We’re delighted that Calderdale Council has signed up to the MND Association’s MND Charter.
We spoke to the Council’s Health & Wellbeing Board about why it matters and how we can lead the way as we #ChampionTheCharter.
Our Chair Stephen Naylor spoke to the Board on Thursday, 20 February – this is what he said:
Thank you for giving us the opportunity to speak to you about Motor Neurone Disease, the MND Charter and our work.
We are delighted that Calderdale has adopted the MND Charter and thank you for your support.
Firstly, I wanted to introduce myself and The Nick Smith Foundation, which I know some of you will be aware of.
The Nick Smith Foundation was founded in May 2018 following the death of Nick who was just 38-years old.
He was a father of two young children – Hadyn, then aged 5 and Georgia, then aged 2. He was my brother-in-law – I’m married to his sister Helen.
Nick, a former Calderdale Council employee, lived in Lightcliffe with his wife Rachel, a current Calderdale Council employee, and in September 2017 he was diagnosed with Motor Neurone Disease. Just 101 days later he died.
Rachel, and I were determined to ensure his legacy would live on and began work not long after his death to put together a registered charity.
That’s not an insignificant task and to this day we are all volunteers in our small but effective charity, all just passionate about ensuring Nick’s legacy, we spend next to nothing on running the charity, it all goes to our aims.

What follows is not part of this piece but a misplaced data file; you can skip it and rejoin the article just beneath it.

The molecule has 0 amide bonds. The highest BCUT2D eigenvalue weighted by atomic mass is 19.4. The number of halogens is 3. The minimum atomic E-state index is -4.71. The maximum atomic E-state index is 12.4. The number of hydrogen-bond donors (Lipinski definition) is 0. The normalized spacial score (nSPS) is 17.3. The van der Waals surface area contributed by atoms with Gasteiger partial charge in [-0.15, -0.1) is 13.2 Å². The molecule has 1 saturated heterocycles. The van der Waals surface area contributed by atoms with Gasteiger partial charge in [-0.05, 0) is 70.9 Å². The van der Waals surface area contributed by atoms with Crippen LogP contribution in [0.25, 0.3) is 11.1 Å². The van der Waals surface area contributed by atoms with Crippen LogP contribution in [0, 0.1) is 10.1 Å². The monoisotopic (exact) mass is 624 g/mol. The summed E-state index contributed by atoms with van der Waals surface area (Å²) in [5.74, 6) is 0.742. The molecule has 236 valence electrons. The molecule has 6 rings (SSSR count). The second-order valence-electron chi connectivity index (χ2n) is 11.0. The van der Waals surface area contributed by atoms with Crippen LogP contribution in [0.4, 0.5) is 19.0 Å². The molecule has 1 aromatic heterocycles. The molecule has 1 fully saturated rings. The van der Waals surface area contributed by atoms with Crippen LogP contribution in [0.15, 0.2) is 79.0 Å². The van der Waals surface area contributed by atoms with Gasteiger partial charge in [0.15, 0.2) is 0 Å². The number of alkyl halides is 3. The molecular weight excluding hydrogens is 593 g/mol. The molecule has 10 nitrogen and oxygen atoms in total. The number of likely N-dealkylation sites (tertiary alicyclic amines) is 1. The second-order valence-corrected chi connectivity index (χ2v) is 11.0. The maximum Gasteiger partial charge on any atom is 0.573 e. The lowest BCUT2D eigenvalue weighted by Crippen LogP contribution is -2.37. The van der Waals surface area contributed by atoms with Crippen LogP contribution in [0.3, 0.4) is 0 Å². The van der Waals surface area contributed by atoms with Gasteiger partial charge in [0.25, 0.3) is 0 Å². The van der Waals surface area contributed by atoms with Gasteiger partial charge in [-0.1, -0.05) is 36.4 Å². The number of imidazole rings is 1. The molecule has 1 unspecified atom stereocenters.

The Foundation has three aims – helping to find out more about the awful Motor Neurone Disease, supporting children who have to face the death of a parent at an age no one should have to deal with such a loss, and encouraging more young people to take up rugby league and supporting those who do to continue with the sport Nick loved.
So, to the MND Charter itself…
Run by the MND Association, we fully support the aims – the five points of which are fairly simple.
They are all about the respect, care and support that people living with MND and their carers deserve and should expect.
The five points of the Charter are:
- The right to an early diagnosis and information
- The right to access quality care and treatments
- The right to be treated as individuals and with dignity and respect
- The right to maximise their quality of life
- And, carers of people with MND have the right to be valued, respected, listened to and well-supported.
We support this so much because our tragic experience shows a real gap in the support and care available.
Having lived through the pain of seeing Nick diagnosed and then, all too rapidly, being killed by Motor Neurone Disease we knew there was a need for more to be done.
It’s no understatement to say we did not have the best experience when Nick received the horrific diagnosis and then all the way through to his death just those three short months later.
The lack of co-ordination between the NHS, social care and other organisations concerned us and it’s one of the other elements we are hoping to improve.
Because, we also know it’s one thing signing up to something, it’s another for there to be a difference made.
We believe Calderdale can be a real leader in the support of those diagnosed with this awful disease and we’d like to help achieve that.
So, what can we do – well we think there are a number of ways…
Firstly, the co-ordination of care.
MND is a condition that devastates.
It devastates an individual who with absolute and heartbreaking certainty knows they are dying with the condition, not living with it.